“The Dreams That Go to the Grave”: A Collection of Untold Diaries Collected by Mosawer Begana.
Afghanistan is the only country in the world that forbids girls from attending school.
This report highlights the dire educational and informational deprivation experienced by Afghan women, particularly focusing on the Taliban’s repressive regime. Approximately 80% of school-aged Afghan girls and young women, amounting to 2.5 million individuals, are currently denied access to education. Additionally, a staggering 1,254,473 Afghan girls have been prohibited from attending secondary schools due to recent bans imposed by the regime.
In recent weeks, Mosawer Begana, advocate for women’s rights in Afghanistan, has been a leading voice in international forums. He addressed global media forums and world conferences in Bonn, Geneva, Vienna, and protested at the Human Rights Council (HRC54), passionately addressing the issues surrounding Afghanistan’s women’s rights.
He shared Afghanistan Women’s Struggles through the “Unseen Diary Notes” series, including anonymous diary entries from Afghan women living under oppressive conditions. These diaries shed light on the emotional and psychological turmoil these women endure due to the denial of education and its resultant impact on their lives.
Overview of Diaries with Pieces of Paper sent by Afghan Women to Mosawer Begana:
These diary entries poignantly reveal the struggles of Afghan women in the face of forced marriages, societal oppression, and educational barriers. The excerpts depict lost dreams, the longing for freedom, resilience, and the agonizing regret of unfulfilled aspirations.
- Forced Marriage and Imprisonment:
The first note portrays a woman’s distress, forced into an unwanted marriage and imprisoned in a life of cruelty.
She Wrote: “I will marry soon; they gave me to a strange man by force. This is a paper for you and a memory for me.”
- Yearning for Freedom and Identity:
The second note of an Afghan girl reflects a determination to rise above oppression, don a metaphorical mask, and return to reclaim lost identities and liberties.
She Wrote: “I was a Queen in the Palace of lights, but now I am a prisoner in a prison of cruelty. I will make a mask for myself and rise up in the land of ignorance and darkness. I will come back. My story is not over yet.”
- Strength Amid Adversity:
The third entry showcases resilience and strength, highlighting a woman’s unwavering resolve to find empowerment even in the darkest corners.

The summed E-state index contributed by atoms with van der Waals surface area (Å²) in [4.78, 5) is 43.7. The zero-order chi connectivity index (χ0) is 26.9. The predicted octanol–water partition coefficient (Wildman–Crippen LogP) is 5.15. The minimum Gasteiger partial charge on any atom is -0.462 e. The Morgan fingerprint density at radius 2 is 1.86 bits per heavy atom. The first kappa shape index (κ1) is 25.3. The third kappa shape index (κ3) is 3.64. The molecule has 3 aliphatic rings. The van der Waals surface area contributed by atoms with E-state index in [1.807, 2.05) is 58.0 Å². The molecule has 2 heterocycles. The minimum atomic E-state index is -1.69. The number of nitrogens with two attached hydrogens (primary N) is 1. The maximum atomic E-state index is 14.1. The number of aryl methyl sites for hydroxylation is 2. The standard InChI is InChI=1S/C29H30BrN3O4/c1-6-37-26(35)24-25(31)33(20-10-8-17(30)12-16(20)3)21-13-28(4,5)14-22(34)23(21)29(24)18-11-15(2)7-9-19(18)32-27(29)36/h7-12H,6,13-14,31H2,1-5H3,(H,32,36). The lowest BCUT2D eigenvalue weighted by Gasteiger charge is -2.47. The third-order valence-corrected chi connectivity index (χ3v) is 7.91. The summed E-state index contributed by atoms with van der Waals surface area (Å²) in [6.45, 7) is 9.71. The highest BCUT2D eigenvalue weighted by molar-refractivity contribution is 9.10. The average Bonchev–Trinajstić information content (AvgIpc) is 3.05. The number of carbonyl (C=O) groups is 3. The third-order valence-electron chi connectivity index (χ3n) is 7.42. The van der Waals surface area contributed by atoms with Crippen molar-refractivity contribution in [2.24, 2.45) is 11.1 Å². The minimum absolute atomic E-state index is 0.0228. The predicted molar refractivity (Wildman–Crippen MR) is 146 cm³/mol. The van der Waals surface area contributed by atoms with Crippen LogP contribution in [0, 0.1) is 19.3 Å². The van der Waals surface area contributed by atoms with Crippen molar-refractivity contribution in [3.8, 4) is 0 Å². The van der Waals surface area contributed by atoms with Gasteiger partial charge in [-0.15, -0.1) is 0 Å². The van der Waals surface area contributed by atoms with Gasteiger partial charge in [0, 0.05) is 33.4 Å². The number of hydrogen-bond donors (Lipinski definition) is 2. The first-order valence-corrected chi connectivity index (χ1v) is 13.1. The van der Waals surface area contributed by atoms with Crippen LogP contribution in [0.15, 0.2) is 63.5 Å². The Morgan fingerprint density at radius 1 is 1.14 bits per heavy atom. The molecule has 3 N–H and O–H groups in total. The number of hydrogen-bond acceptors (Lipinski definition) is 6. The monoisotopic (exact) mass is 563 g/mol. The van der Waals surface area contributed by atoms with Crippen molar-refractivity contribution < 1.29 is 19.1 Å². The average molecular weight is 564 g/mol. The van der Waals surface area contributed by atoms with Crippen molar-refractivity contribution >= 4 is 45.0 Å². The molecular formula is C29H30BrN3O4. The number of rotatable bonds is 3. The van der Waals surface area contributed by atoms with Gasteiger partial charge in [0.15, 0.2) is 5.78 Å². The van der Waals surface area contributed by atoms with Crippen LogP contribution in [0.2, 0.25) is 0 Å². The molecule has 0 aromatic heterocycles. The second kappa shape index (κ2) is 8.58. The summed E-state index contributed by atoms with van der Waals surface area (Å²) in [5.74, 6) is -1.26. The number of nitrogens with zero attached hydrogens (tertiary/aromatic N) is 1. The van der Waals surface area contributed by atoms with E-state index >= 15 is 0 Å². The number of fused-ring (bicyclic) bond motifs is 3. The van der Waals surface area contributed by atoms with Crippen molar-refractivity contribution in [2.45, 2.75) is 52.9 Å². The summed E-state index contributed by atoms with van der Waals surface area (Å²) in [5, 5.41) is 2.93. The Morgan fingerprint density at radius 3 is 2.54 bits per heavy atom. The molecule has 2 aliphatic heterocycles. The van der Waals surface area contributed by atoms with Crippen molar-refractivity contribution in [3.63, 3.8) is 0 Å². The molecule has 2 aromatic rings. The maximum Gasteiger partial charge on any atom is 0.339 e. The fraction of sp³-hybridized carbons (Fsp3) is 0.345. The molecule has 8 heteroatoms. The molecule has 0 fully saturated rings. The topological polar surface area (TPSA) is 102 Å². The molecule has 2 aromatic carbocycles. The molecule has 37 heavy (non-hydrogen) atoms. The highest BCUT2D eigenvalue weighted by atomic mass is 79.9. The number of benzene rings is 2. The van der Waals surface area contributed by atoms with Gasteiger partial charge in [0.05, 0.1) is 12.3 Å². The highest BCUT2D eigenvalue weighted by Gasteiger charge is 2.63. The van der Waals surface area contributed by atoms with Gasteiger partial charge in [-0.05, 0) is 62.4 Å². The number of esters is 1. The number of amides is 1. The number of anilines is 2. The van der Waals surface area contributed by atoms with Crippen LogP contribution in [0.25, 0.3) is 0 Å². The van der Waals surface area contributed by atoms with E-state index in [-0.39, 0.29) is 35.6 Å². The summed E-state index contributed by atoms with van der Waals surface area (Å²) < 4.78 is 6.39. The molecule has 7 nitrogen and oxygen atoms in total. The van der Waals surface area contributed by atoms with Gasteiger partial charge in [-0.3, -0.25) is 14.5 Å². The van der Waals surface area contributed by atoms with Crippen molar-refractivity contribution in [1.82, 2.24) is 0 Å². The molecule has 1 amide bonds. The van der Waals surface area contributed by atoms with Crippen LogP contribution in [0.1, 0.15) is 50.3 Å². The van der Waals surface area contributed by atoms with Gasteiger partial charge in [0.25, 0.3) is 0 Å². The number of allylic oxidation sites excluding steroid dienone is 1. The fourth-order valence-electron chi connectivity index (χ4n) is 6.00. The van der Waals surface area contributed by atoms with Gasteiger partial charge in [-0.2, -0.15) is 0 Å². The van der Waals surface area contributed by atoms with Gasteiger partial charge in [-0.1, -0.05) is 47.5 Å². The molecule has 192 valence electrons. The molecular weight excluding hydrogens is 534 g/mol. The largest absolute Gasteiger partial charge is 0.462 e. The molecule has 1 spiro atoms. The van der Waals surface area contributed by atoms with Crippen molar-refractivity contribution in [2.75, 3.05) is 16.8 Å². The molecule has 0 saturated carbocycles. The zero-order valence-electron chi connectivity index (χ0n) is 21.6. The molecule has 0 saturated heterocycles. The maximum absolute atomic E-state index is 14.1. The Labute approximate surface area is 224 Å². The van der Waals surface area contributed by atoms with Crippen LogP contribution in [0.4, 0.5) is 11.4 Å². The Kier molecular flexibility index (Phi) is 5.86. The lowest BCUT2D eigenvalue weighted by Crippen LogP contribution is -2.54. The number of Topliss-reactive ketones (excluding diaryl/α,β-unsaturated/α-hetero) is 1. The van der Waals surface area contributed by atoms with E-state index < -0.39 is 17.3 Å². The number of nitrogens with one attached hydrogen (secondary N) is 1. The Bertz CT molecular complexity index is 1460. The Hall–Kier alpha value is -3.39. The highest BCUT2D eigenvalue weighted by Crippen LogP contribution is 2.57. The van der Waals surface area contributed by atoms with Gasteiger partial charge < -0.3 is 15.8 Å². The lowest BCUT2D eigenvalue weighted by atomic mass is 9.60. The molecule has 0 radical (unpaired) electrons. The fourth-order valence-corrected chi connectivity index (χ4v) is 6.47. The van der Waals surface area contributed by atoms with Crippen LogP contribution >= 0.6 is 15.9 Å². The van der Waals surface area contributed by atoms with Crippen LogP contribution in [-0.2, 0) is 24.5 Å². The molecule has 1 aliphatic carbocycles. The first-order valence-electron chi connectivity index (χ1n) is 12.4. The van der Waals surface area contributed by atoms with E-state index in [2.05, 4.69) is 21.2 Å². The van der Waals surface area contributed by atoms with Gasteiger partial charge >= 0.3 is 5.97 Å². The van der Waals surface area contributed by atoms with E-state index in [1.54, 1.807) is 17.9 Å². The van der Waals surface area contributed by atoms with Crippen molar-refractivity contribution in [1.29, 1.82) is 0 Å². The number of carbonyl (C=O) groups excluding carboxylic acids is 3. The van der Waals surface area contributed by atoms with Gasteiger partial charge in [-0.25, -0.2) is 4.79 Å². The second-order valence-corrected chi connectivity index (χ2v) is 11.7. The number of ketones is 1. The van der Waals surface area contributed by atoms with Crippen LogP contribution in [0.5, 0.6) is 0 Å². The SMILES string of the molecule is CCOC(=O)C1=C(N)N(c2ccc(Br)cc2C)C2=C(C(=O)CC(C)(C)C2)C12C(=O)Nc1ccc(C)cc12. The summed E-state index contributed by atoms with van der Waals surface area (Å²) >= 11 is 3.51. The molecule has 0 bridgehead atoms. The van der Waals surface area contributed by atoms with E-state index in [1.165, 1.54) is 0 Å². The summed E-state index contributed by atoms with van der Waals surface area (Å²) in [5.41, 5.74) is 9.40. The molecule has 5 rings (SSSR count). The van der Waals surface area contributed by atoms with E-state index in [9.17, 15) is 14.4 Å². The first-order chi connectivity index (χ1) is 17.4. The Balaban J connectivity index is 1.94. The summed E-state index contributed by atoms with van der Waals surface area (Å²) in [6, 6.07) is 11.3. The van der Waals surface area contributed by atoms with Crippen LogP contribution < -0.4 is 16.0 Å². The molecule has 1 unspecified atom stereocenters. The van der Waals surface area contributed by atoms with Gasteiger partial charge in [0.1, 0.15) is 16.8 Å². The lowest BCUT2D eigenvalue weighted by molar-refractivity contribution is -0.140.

She Wrote: “Once upon a time, I used to look at the sky and assume my place, surrounded by the stars. But now I look down, worried about my position among the dust.”
- Resilient Roots in Darkness:
The fifth note on a piece of paper sent to Mosawer Begana exemplifies a woman’s determination to thrive despite adversity, embracing love, strength, and modesty as powerful foundations.
She wrote: “Blind my eyes, close my mouth, and put me in the darkest part of the world. I have the power to root in your depths with my blind eyes – a girl with love, strength, modesty.”
- Crushed Educational Dreams:
This diary conveys heartache at the unrealized dreams of taking the entrance exam and pursuing higher education. The anticipation and excitement for the banned Year 1402 turned into a profound regret as educational aspirations were denied.
She wrote: “I feel pain in my heart every time I think about the dreams staying just dreams. This year, I was going to take the entrance exam. I harbored thousands of passions for the Year 1402, but the entrance exam became only a regret in our hearts.”
- Unfulfilled Dreams and Lost Hopes:
The final diary laments the pain of shattered dreams, specifically in education, epitomized by the loss of a potential library and unfulfilled ambitions.
She wrote: “I was supposed to have a library this year with thirty thousand books, but alas, alas, the wishes have gone to the grave.”
Despite the relentless repression imposed by the Taliban since assuming power in August 2021, Afghan women and girls have displayed remarkable resilience. They continue to risk their lives, standing up for their right to education and employment.
Mosawer Begana believes that sharing these stories amplifies the voices for the importance of immediate attention and intervention.
Link of The Untold Diaries of Afghan Girls